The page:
The idea of using discarded tires to build man-made reefs in order to attract sea life and coral growth has been tried many different places all over the world. But it appears that all such projects eventually have failed miserably – some even

The image below shows a barge used in the deployment of discarded tires onto the Osborne Reef in the hopes of expanding the man-made reef further and to attract more marine life. Some 2 million tires were eventually dropped onto the Osborne Reef covering an area of about 34-36 acres not counting the migrated tires.

Barge used to deploy discarded tires in building the Osborne Tire Reef off the coast of Fort Lauderdale Florida

Barge used to deploy discarded tires in building the Osborne Tire Reef off the coast of Fort Lauderdale Florida

In previous posts we have described how these tires at the Osborne Tire Reef failed completely at attracting corals and algae growth onto them and how the tires which were originally bound together by nylon and metal clips eventually came loose and now shift around in heavy weather conditions and storms.

Tires bundled up before deployment

Tires bundled up before deployment

The loose tires migrates and they are especially migrating towards the shore where they sometimes actually wash up on the beach. But before they reach the shore they will pass through the natural reef. Upon meeting the natural reef the tires sometimes bash into it, move on top of it and across the top of it. This causes tremendous damage to the natural reef that has taken decades to generate.

Similar troubles have been experienced elsewhere where “tire reefs” have been deployed. In Virginia they created a tire reef, but when Hurricane Bonnie passed by in 1998, the tires got loose and a lot of them ended up in North Carolina. Some 170,000 tires were eventually fished out of the waters in North Carolina in the clean up that pursued.

Man-made reefs are by no means all failing and many actually do attract much marine life and growth. A number of vessels have been decommissioned, cleaned and stripped of hazardous materials and have intentionally been sunk to form a man-made reef. Many of these form great attractions not just for the marine life, but also for the divers and as they attract many fish, they are popular with fishermen too.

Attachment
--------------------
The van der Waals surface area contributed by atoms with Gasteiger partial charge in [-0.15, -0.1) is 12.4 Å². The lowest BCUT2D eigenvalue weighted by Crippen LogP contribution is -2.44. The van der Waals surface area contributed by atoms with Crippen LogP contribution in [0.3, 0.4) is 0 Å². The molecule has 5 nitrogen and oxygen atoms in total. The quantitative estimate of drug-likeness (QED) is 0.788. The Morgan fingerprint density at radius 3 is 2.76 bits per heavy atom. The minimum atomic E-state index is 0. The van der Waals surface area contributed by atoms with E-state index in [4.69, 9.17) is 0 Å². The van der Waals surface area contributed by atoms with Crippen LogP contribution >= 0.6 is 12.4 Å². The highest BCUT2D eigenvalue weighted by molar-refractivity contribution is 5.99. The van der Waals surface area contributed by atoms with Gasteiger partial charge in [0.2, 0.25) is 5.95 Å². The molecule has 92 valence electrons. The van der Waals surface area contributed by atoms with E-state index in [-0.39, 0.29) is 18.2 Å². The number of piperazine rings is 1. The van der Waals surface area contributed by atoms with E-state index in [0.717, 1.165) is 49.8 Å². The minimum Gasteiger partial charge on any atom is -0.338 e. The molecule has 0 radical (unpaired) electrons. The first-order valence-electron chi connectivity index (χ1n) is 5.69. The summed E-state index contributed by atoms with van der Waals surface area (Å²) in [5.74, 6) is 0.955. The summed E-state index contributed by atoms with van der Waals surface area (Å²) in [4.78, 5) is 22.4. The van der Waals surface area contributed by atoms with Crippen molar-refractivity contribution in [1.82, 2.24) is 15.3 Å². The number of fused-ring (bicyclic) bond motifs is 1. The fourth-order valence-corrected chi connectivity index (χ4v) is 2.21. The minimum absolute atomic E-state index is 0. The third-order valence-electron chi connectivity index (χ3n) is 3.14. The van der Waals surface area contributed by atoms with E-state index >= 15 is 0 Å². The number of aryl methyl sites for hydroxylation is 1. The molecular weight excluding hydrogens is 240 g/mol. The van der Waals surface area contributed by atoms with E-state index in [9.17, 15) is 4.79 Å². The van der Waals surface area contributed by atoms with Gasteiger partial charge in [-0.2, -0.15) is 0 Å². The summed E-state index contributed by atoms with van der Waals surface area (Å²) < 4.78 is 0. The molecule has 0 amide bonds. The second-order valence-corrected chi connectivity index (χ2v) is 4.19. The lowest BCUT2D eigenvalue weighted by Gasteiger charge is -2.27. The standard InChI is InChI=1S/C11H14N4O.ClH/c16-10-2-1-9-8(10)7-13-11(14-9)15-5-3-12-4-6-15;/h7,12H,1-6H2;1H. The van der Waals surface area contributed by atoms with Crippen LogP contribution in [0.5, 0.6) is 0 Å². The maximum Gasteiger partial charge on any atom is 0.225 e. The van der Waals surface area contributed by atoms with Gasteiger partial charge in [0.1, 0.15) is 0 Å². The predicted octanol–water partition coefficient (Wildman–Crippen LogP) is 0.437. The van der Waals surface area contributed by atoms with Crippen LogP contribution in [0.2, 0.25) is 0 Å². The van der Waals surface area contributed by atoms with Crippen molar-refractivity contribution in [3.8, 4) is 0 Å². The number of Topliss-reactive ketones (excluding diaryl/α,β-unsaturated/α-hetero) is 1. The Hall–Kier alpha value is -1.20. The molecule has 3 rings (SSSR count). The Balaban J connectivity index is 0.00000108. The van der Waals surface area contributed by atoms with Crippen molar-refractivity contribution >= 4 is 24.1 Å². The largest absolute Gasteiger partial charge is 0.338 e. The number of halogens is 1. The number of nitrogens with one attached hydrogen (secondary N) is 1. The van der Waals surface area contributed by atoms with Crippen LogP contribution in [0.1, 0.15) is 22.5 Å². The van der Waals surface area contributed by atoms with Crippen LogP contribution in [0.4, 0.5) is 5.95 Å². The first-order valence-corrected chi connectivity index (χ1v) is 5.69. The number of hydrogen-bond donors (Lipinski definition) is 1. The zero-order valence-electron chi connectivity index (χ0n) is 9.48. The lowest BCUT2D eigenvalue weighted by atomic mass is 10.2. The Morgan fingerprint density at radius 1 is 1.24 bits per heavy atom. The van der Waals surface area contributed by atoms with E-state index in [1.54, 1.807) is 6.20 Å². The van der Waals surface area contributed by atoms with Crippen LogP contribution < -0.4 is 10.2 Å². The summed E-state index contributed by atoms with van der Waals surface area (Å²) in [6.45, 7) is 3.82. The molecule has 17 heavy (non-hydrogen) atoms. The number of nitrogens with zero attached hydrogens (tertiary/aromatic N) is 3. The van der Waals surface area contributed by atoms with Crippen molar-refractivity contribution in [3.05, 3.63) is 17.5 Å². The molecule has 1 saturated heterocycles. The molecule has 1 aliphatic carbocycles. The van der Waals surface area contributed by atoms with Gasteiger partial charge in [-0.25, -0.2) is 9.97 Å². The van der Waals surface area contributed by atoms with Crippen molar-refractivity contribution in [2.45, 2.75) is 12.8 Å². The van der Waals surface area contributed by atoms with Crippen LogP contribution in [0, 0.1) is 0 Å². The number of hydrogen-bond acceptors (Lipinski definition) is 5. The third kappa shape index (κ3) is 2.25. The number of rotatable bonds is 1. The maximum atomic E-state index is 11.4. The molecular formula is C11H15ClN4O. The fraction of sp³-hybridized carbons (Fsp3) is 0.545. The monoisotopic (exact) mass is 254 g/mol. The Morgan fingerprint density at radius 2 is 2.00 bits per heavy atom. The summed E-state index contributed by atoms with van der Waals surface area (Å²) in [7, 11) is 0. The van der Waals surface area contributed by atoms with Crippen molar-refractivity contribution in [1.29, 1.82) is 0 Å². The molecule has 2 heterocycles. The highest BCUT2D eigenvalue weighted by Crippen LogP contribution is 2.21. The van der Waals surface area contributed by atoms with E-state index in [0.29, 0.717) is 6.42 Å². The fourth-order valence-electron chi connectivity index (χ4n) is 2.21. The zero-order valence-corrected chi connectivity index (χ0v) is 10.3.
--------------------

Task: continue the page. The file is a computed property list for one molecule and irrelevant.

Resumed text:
The tire reefs, however, never realized much natural growth on them and thus never attracted much marine life either. Theories about the non-forming of natural growth include the possibility that the rubber oozes off certain toxins, but perhaps more likely theories seem to converge on the fact that the tires simply are too light and thus too mobile thereby hindering the growth.

And mobile they are indeed, especially when they are no longer tired down and bound together. Project Baseline Gulfstream recently – May 18th 2013 – surveyed parts of the Osborne and the surrounding area to the West of the Osborne Reef towards shore and on the natural reef, including Fisherman Pedestal. The dive was videoed and several still images were captured. The video and the still shots tell very apparently a grim story of tires now scattered all about, with a large number of them piled up against the natural reef and with many more scattered about on top of the natural reef.

“The dive was my first visit ever to Fisherman Pedestal. It looks like such a beautiful reef, but it also looked like it had taken many beatings. It was shocking to see so many tires scattered about along the edges and so many on top of the reef”, said Mikkel Pitzner, one of the Project Baseline Gulfstream dive team members performing the survey, about the experience.

Another dive team member, Robert Carmichael, added: “I’ve been diving this location many times over several decades and I have never seen it this bad”.

New Jersey tried at one point to hinder the mobility and alleviate the lightness of the tires in a “test” reef they were constructing in 1986 consisting of 1,000 tires. They split the tires in half, bound them together and weighted them down with concrete. This didn’t work successfully as pieces of rubber broke free and ended up washing ashore along the beaches and elsewhere.

Other methods of stacking the tires and filing them up with concrete also proved to be fruitless and unsuccessful.

Indonesia and Malaysia have also established tire reefs and are also beginning to experience adverse outcomes. Tire reefs are also present in Africa and Australia.

There have been a few tire removal programs and efforts for the Osborne Tire Reef previous, but collectively if this writer’s research is true the tires collected/retrieved amounts to less than 150,000 tires. Florida Department of Environmental Protection has just had posted a Request for Proposals (RFP) for Osborne Reef Tire Abatement Services which deadline just closed this week. The current tire removal projects only directs attention to certain parts of the Osborne Tire Reef at this point in time.

Regrettably, the most urgent areas that would include the natural reef and Fisherman Pedestal are not included.

More on this story to come…

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Image above is taken May 18, 2013 at the South Western part of the Osborne Tire Reef, Florida. Photo Credits, All Rights Reserved: Mikkel Pitzner